- Gauze and non-adhesive dressing pads - preferably sterile. They come in all sizes. One option, if you are trying to save space, is to get a bigger size dressing that you can cut to size as needed. It will save space.
- Normal saline - stock small vials and use them to wash over wound and cuts or even use them as a single vial eye wash.
- Adhesive Tape - I prefer paper tape as you do not have to have scissors to cut it as it will tear by just using your fingers - Get a good quality tape that will not get brittle with age or lose it's stickiness. It is useless when that occurs.
- CPR Mask - learn how to perform CPR before you go on your adventure.
- Aluminium/Foam Splints - for possible fractured leg.
- Finger splints - Two tongue depressors or ice block sticks are an excellent size for the job.
- Instant Cold Pack/s - These are so useful with bruising, swelling and sprains. They are single use, so if you have space grab a couple for your kit.
- Eye Wash - stock the single use vials or even use normal saline vials as you can use these to wash over wounds and cuts as well.
- Petroleum jelly tube/pot - helps prevent wind burn, moisturises chapped lips, locks in moisture with older burns to aid in healing process. DO NOT use on fresh burns as it will hold in the heat.
- Safety Pins - We use tape to do most of the jobs that safety pins do - although tape fails if your pants zipper breaks, tape just does not hold it together. Safety pins win here. So it is a good idea to pack a few.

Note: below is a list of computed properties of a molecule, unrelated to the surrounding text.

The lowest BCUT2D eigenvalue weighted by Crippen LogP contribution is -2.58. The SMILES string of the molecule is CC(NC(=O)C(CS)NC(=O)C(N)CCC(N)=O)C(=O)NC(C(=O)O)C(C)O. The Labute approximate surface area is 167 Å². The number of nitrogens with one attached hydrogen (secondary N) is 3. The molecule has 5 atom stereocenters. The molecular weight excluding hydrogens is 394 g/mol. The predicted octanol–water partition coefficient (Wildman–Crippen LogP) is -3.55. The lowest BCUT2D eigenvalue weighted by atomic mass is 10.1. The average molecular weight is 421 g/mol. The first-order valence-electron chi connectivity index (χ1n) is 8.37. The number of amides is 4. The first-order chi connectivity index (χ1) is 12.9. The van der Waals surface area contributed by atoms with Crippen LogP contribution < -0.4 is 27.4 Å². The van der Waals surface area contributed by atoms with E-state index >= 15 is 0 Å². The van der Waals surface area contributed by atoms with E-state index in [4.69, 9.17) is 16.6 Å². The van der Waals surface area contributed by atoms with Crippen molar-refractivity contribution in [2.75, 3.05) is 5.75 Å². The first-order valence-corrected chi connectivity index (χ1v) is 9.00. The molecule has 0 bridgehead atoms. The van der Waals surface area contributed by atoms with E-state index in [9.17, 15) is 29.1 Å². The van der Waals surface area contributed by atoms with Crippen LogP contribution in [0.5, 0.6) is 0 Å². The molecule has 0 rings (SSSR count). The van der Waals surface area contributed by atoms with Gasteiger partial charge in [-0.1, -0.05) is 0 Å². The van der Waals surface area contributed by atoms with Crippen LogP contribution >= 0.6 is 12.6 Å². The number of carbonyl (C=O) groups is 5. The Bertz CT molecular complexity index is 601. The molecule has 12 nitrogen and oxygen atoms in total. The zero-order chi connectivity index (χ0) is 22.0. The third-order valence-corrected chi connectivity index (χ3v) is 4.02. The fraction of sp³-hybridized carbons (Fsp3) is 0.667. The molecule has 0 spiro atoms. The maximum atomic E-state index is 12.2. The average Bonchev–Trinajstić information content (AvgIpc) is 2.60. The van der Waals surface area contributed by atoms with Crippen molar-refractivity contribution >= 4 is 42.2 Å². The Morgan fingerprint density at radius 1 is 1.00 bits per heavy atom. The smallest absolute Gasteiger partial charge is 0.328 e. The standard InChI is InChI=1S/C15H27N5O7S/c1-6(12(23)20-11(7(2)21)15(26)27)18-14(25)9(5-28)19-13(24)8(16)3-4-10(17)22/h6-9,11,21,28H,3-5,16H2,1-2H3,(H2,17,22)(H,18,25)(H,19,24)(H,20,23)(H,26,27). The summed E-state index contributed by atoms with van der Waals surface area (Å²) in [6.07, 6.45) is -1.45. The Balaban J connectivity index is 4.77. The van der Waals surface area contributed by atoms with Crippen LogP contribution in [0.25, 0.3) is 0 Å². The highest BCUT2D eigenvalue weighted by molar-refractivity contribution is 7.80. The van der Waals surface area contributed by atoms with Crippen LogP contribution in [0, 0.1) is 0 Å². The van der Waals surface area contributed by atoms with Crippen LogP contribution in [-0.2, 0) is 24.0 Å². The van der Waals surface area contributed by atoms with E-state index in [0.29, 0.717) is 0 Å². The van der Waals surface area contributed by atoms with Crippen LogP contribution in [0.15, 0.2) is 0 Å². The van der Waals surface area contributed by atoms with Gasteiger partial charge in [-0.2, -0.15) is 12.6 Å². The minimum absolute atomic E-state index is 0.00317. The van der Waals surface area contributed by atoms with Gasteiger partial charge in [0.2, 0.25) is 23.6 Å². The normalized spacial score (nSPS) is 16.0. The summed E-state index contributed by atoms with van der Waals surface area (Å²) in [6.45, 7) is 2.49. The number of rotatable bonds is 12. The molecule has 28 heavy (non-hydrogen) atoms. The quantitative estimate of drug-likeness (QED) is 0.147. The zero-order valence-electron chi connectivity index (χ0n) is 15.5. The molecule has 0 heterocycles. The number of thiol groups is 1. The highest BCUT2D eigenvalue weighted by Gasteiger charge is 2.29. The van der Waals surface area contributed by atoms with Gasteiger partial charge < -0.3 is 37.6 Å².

- Curved Scissors - Scissors come in handy in many ways. Curved medical ones are great as they don't have sharp points. In an emergency you might need to cut clothes away from an injury. With sharp edges it is easy to poke through something and cause further injury when you are in a hurry or under stress.
- Insect repellent,
- Sunscreen - prevention of sunburn and long term skin damage.
- Waterproof or Duck Tape - many uses not just for first aid.
- Mobile phone - charged. You will also need to check whether mobile service will be available in the area you are going to be in.
- Marine band radio.
- Emergency flares.
- Extra pair of prescription glasses - These are not first aid equipment, but if you need them, an extra pair is very useful to put in the marine first aid kit in case your first pair go into the drink.
You will be set for almost any boating injury with this Marine First Aid Kit Checklist.
Other things to consider when putting together a marine first aid kit:
Remember to pack in your bags any prescription medication you and/or your family are taking. Whether it be for asthma, allergies or some other aliment because a pharmacy may be quite a distance away.
When an accident or injury occurs you may not have much time to read a manual while trying to give first aid to an injured person. We at FirstAidanywhere.com recommend you do a First Aid Training Course to learn what first aid challenges you may encounter and how to treat them.
The course you choose should include performing CPR, how to stop bleeding, First Aid for Cuts and Scrapes, how to stabilise a fractured limb, and how to treat burns, snake bites, spider bites and insect bites as well as other injuries.
Having a comprehensive marine first aid kit when you are out on the high seas will make the adventure just a little bit safer.
Now you have read about what to put in a good marine first aid kit you may be interested in the following:
Photo by Jim Munnelly